Today's Washington Post contains some fresh news on the military contractor front, which is sure to delight your hearts!
Two former employees of Blackwater Worldwide have accused the private security contractor of defrauding the government for years with phony billing, including charging for a prostitute, alcohol and spa trips.
Charging for a prostitute? Tell me more!
[Two ex-Blackwater employees] assert that Blackwater officials kept a Filipino prostitute on the company payroll for a State Department contract in Afghanistan, and billed the government for her time working for Blackwater male employees in Kabul. The alleged prostitute's salary was categorized as part of the company's "Morale Welfare Recreation" expenses, they said.
You'll have to forgive me if I can't feign too much surprise at the thought of our beloved military contractors indulging themselves in a little pimping. This is actually par for the course. Let's flashback to April of 2008:
A contractor died when a DynCorp manager used an employee's armored car to transport prostitutes, according to Barry Halley, a Worldwide Network Services employee working under a DynCorp subcontract.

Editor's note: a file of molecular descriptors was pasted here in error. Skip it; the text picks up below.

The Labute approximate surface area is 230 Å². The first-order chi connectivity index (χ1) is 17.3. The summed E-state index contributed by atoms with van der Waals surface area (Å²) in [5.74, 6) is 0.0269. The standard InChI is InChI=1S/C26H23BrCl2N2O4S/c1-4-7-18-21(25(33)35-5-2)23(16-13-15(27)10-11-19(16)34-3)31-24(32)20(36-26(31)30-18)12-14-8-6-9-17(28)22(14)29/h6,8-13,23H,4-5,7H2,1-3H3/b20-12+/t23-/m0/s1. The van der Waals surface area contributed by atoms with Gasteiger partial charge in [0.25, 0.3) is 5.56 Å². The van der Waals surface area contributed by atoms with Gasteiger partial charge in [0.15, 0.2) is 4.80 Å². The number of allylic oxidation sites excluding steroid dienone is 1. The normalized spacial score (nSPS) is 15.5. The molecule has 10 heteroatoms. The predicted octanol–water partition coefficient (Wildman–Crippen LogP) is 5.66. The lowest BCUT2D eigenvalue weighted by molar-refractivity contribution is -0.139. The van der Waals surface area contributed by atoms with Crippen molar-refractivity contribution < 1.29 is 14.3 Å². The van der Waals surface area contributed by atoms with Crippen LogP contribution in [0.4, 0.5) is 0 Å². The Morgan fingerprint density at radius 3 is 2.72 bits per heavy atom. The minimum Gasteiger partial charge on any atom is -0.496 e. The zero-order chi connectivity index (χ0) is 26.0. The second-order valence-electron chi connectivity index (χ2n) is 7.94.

"DynCorp's site manager was involved in bringing prostitutes into hotels operated by DynCorp. A co-worker unrelated to the ring was killed when he was traveling in an unsecure car and shot performing a high-risk mission. I believe that my co-worker could have survived if he had been riding in an armored car. At the time, the armored car that he would otherwise have been riding in was being used by the contractor's manager to transport prostitutes from Kuwait to Baghdad."
And now, smash-cut to August of 2002:
Two former employees of DynCorp, the government contracting powerhouse, have won legal victories after charging that the $2 billion-a-year firm fired them when they complained that co-workers were involved in a Bosnia sex-slave trade.
In late June, Salon published a two-part investigation into the participation of DynCorp employees in the Bosnian sex-slave trade, based in part on evidence uncovered in the Johnston case. At least 13 DynCorp employees have been sent home from Bosnia -- and at least seven of them fired -- for purchasing women or participating in other prostitution-related activities. But despite large amounts of evidence in some cases, none of the DynCorp employees sent home have faced criminal prosecution.
You really must partake of the aforementioned Salon report. Click here, and get familiar with the particular version of deep-seated, nausea-inducing disgust that comes from reading the sentence, "My girl's not a day over 12."
Look, by now, I'm repeating myself on these matters. But it's worth bringing up again, if only to wonder why no one's particularly outraged by this. Back when ACORN was caught in the gonzo-journalism equivalent of an Upright Citizens Brigade sketch, Congress practically fell all over itself to subject them to a bill of attainder. But here we have actual government contractors facilitating actual prostitution. Your tax money paid for a Filipino prostitute to provide "Morale Welfare Recreation." Is it that euphemism that's confusing people?